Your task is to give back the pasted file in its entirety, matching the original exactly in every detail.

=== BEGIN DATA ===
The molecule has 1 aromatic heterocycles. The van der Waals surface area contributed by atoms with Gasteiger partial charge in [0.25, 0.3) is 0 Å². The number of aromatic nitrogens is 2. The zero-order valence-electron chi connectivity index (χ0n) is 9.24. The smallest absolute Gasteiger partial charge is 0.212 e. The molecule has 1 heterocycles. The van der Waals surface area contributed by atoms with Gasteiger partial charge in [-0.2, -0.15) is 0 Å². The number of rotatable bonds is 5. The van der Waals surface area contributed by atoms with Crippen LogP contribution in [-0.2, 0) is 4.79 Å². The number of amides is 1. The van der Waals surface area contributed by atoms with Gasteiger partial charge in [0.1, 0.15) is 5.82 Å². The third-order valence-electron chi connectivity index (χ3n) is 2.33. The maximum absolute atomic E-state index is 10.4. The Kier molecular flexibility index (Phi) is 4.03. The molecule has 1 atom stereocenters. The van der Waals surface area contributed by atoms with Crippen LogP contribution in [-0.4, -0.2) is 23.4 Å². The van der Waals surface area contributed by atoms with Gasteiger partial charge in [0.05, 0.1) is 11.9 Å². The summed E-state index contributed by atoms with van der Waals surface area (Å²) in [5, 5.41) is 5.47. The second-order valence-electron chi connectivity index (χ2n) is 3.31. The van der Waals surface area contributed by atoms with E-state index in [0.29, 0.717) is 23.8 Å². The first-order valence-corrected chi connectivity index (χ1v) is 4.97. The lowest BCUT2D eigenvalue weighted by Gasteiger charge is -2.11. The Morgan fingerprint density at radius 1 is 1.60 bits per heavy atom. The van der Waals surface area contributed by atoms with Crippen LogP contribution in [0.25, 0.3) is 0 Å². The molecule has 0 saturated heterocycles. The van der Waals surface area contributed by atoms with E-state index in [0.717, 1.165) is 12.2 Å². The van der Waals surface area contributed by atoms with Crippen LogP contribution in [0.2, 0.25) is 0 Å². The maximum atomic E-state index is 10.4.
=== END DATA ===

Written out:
The molecule has 1 aromatic heterocycles. The van der Waals surface area contributed by atoms with Gasteiger partial charge in [0.25, 0.3) is 0 Å². The number of aromatic nitrogens is 2. The zero-order valence-electron chi connectivity index (χ0n) is 9.24. The smallest absolute Gasteiger partial charge is 0.212 e. The molecule has 1 heterocycles. The van der Waals surface area contributed by atoms with Gasteiger partial charge in [-0.2, -0.15) is 0 Å². The number of rotatable bonds is 5. The van der Waals surface area contributed by atoms with Crippen LogP contribution in [-0.2, 0) is 4.79 Å². The number of amides is 1. The van der Waals surface area contributed by atoms with Gasteiger partial charge in [0.1, 0.15) is 5.82 Å². The third-order valence-electron chi connectivity index (χ3n) is 2.33. The maximum absolute atomic E-state index is 10.4. The Kier molecular flexibility index (Phi) is 4.03. The molecule has 1 atom stereocenters. The van der Waals surface area contributed by atoms with Crippen LogP contribution in [-0.4, -0.2) is 23.4 Å². The van der Waals surface area contributed by atoms with Gasteiger partial charge in [0.05, 0.1) is 11.9 Å². The summed E-state index contributed by atoms with van der Waals surface area (Å²) in [5, 5.41) is 5.47. The second-order valence-electron chi connectivity index (χ2n) is 3.31. The van der Waals surface area contributed by atoms with E-state index in [0.29, 0.717) is 23.8 Å². The first-order valence-corrected chi connectivity index (χ1v) is 4.97. The lowest BCUT2D eigenvalue weighted by Gasteiger charge is -2.11. The Morgan fingerprint density at radius 1 is 1.60 bits per heavy atom. The van der Waals surface area contributed by atoms with Crippen LogP contribution in [0.25, 0.3) is 0 Å². The molecule has 0 saturated heterocycles. The van der Waals surface area contributed by atoms with E-state index in [0.717, 1.165) is 12.2 Å². The van der Waals surface area contributed by atoms with Crippen LogP contribution in [0.2, 0.25) is 0 Å². The maximum atomic E-state index is 10.4.